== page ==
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Preservation effort targets legendary cattleman’s historic barn

Charles Goodnight built ranch west of Pueblo
Goodnight Barn Preservation Inc. received the Endangered Places Progress Award from Colorado Preservation Inc. at a banquet earlier this year honoring preservation efforts in the state. The award is a great honor for the group and for Bill Zwick, capital projects manager for the city of Pueblo.

Stories of legendary cattleman Charles Goodnight have been told and told again, perhaps most famously as the inspiration for Larry McMurtry’s “Lonesome Dove.”

The former Texas Ranger is recognized as the father of the Texas Panhandle, creator of the chuck wagon and co-establisher with Oliver Loving of the Goodnight-Loving Trail to get cattle from Texas to Denver and Cheyenne, Wyoming, among many things.

Perhaps less well-known are his connections to southern Colorado. For about six years, he lived on a ranch west of Pueblo and became a prominent benefactor of the city.

Since 2002, the city of Pueblo and a group of historical preservationists have worked to preserve his Colorado story, and they have a grand vision of developing an interpretive center, pavilion and more at Goodnight’s former Rock Canyon Ranch along the Arkansas River near Lake Pueblo State Park.

The centerpiece is the Goodnight Barn, completed in 1871, after Goodnight and his bride, Mary Ann Dyer, moved to the ranch. It is the only original structure remaining; the ranch house was destroyed by fire in 1884, according to information from the Goodnight Barn Historic Preservation Committee.

The ranch was the northern headquarters for the Goodnight-Loving Trail, and cattle grazed and fattened there before the drive to stock markets in Denver and Cheyenne.

The stone structure withstood the test of time until the hayloft was removed and deterioration began, said Laurel Campbell, co-chairperson of the committee. The barn is listed on the national and state historic registers.

Some of the former ranchland was acquired by Transit Mix and included a quarry and batch plant. The barn wasn’t needed.

The National Ranching Heritage Center in Lubbock, Texas, wanted to tear the barn apart and reassemble it at its center, but in 2002, the city of Pueblo stepped in and bought the barn and 1.5 acres of land to preserve it in Colorado, said Bill Zwick, Pueblo’s capital projects manager.

The barn was reinforced to keep it intact until a complete historical renovation could occur, Campbell said. And the fundraising began.

Zwick said between grants and other fundraising, they’ve accumulated about $530,000 – enough that the Colorado Department of Local Affairs encouraged the city to apply for a matching grant of $1.5 million to get the project underway. The money would pay for the restoration of the barn, a parking lot, accessible trail to the barn and security fencing, Zwick said.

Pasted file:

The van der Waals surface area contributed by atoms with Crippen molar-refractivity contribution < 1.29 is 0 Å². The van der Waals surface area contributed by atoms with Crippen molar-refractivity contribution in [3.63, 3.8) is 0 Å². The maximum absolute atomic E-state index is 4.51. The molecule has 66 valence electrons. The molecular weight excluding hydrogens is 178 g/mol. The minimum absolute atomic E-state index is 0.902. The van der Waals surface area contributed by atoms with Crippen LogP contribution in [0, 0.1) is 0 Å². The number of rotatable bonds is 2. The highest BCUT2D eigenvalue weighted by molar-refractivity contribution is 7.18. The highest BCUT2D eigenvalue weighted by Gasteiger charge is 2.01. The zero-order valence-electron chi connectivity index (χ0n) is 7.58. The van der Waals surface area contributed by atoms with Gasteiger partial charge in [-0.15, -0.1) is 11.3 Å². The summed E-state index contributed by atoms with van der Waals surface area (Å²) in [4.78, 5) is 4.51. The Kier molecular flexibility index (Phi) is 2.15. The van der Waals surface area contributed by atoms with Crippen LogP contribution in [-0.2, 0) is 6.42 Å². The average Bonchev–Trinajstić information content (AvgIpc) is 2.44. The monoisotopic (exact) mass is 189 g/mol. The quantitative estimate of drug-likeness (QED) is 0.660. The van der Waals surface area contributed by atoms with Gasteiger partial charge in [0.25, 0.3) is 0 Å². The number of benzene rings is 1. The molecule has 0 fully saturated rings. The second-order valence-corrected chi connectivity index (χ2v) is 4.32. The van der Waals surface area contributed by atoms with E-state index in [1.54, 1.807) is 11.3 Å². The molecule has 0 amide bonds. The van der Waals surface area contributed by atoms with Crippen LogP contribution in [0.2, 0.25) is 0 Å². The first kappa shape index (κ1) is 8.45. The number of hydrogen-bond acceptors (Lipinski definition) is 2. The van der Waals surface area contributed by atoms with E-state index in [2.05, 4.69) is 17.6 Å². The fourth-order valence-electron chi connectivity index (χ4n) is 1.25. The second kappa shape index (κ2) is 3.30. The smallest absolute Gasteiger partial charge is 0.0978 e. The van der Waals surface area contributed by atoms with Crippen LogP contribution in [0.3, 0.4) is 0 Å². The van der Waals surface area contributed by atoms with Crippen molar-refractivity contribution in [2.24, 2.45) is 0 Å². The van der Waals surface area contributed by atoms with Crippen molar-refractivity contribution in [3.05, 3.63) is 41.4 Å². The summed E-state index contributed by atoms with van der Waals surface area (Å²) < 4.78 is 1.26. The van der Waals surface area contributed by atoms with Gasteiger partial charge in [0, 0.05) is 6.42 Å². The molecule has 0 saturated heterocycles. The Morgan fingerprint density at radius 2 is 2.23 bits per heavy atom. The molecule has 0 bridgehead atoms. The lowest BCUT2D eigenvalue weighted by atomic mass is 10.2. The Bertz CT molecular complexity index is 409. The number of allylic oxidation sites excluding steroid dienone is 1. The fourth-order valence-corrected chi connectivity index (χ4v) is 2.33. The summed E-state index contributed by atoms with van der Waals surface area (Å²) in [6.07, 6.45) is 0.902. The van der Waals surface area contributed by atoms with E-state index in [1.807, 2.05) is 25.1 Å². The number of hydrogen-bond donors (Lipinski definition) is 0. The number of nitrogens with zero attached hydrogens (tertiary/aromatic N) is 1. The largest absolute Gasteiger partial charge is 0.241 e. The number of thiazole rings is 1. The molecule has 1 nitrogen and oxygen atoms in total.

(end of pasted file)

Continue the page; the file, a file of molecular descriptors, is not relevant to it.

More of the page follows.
If the grant comes through in November, Zwick hopes to begin construction in the spring and be completed within a year.

But there could be more on the horizon.

The city and preservation committee are working with the state, Pueblo County and other entities on a grand vision for the future.

Because of its proximity to Lake Pueblo State Park, the Chain of Lakes area below the reservoir and the Pueblo Nature and Raptor Center, Zwick said there is an “opportunity for partnerships to make this thing dynamite-plus.”

The dream is to include an interpretive center, link trails throughout the region, provide more camping areas and build a Western Heritage Pavilion for events – such as chuck wagon dinners. Goodnight in 1866 invented the chuck wagon for cattle drives.

The state has a less dramatic master plan for the area, but the city and county weren’t involved much in that process, Zwick said.

Although the larger vision for the area could carry a $10 million price tag, Zwick said it would be a great investment. Lake Pueblo State Park draws about 2 million visitors a year, and he believes many of those people would do other things, such as stay for a chuck wagon dinner and entertainment.

They’ve had a chuck wagon dinner at the site – one of the first fundraisers for the restoration project, Campbell said.

The committee has continued that tradition for six years but moved the event to the Union Depot in Pueblo, she said, because everything – generators, water, etc. – had to be trucked to the barn site.

Sue McMillin, a longtime journalist and former city editor at The Durango Herald, is a freelance writer and editor living in Victor.

If you go

The Goodnight Barn Historic Preservation Committee will hold its sixth annual fundraising dinner for the Goodnight Barn in Pueblo from 3 to 6 p.m. Oct. 21 at the Union Depot, 132 W. B St., Pueblo.

For more information and tickets, visit





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